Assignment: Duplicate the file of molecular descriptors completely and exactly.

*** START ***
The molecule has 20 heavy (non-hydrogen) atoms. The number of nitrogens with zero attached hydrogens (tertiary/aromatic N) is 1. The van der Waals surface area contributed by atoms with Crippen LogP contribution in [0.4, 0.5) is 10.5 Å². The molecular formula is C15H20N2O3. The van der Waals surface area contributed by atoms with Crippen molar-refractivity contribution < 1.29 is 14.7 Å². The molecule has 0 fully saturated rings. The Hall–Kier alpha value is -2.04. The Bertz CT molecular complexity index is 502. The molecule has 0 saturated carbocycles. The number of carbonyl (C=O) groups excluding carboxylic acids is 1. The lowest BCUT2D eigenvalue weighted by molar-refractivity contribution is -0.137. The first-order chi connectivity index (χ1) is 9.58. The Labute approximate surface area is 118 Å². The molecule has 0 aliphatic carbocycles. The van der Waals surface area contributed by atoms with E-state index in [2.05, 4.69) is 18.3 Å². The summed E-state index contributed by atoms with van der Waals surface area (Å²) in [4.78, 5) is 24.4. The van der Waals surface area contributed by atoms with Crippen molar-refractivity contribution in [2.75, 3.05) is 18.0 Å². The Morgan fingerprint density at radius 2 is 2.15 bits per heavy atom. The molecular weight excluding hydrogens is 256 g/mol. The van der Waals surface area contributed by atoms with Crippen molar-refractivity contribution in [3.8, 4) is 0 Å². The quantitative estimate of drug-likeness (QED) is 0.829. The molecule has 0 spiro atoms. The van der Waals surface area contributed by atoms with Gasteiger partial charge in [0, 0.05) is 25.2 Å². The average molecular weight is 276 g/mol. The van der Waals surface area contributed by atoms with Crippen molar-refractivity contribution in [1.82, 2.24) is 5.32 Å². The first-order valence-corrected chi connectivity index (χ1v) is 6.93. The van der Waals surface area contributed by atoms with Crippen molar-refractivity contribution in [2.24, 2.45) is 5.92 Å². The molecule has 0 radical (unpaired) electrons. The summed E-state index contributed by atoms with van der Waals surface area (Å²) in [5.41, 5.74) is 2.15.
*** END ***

The molecule has 20 heavy (non-hydrogen) atoms. The number of nitrogens with zero attached hydrogens (tertiary/aromatic N) is 1. The van der Waals surface area contributed by atoms with Crippen LogP contribution in [0.4, 0.5) is 10.5 Å². The molecular formula is C15H20N2O3. The van der Waals surface area contributed by atoms with Crippen molar-refractivity contribution < 1.29 is 14.7 Å². The molecule has 0 fully saturated rings. The Hall–Kier alpha value is -2.04. The Bertz CT molecular complexity index is 502. The molecule has 0 saturated carbocycles. The number of carbonyl (C=O) groups excluding carboxylic acids is 1. The lowest BCUT2D eigenvalue weighted by molar-refractivity contribution is -0.137. The first-order chi connectivity index (χ1) is 9.58. The Labute approximate surface area is 118 Å². The molecule has 0 aliphatic carbocycles. The van der Waals surface area contributed by atoms with E-state index in [2.05, 4.69) is 18.3 Å². The summed E-state index contributed by atoms with van der Waals surface area (Å²) in [4.78, 5) is 24.4. The van der Waals surface area contributed by atoms with Crippen molar-refractivity contribution in [2.75, 3.05) is 18.0 Å². The Morgan fingerprint density at radius 2 is 2.15 bits per heavy atom. The molecular weight excluding hydrogens is 256 g/mol. The van der Waals surface area contributed by atoms with Crippen molar-refractivity contribution in [3.8, 4) is 0 Å². The quantitative estimate of drug-likeness (QED) is 0.829. The molecule has 0 spiro atoms. The van der Waals surface area contributed by atoms with Gasteiger partial charge in [0, 0.05) is 25.2 Å². The average molecular weight is 276 g/mol. The van der Waals surface area contributed by atoms with Crippen molar-refractivity contribution in [1.82, 2.24) is 5.32 Å². The first-order valence-corrected chi connectivity index (χ1v) is 6.93. The van der Waals surface area contributed by atoms with Crippen molar-refractivity contribution in [2.24, 2.45) is 5.92 Å². The molecule has 0 radical (unpaired) electrons. The summed E-state index contributed by atoms with van der Waals surface area (Å²) in [5.41, 5.74) is 2.15.